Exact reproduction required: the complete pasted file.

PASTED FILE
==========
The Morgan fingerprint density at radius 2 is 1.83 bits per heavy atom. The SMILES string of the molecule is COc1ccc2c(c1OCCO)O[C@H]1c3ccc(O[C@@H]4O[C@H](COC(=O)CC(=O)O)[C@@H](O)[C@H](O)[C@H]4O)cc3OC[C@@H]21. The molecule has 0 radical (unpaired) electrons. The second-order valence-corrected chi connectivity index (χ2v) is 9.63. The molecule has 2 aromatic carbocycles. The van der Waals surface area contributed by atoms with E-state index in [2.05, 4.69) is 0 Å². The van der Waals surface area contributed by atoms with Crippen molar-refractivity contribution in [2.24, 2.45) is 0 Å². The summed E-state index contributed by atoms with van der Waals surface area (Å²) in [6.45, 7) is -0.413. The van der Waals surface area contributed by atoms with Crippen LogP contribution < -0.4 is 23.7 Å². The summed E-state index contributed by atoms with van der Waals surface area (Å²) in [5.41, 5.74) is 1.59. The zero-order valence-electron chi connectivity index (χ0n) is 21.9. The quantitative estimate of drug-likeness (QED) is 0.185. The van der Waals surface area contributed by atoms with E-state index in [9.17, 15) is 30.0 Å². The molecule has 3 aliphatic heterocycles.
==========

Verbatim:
The Morgan fingerprint density at radius 2 is 1.83 bits per heavy atom. The SMILES string of the molecule is COc1ccc2c(c1OCCO)O[C@H]1c3ccc(O[C@@H]4O[C@H](COC(=O)CC(=O)O)[C@@H](O)[C@H](O)[C@H]4O)cc3OC[C@@H]21. The molecule has 0 radical (unpaired) electrons. The second-order valence-corrected chi connectivity index (χ2v) is 9.63. The molecule has 2 aromatic carbocycles. The van der Waals surface area contributed by atoms with E-state index in [2.05, 4.69) is 0 Å². The van der Waals surface area contributed by atoms with Crippen molar-refractivity contribution in [2.24, 2.45) is 0 Å². The summed E-state index contributed by atoms with van der Waals surface area (Å²) in [6.45, 7) is -0.413. The van der Waals surface area contributed by atoms with Crippen LogP contribution < -0.4 is 23.7 Å². The summed E-state index contributed by atoms with van der Waals surface area (Å²) in [5.41, 5.74) is 1.59. The zero-order valence-electron chi connectivity index (χ0n) is 21.9. The quantitative estimate of drug-likeness (QED) is 0.185. The van der Waals surface area contributed by atoms with E-state index in [9.17, 15) is 30.0 Å². The molecule has 3 aliphatic heterocycles.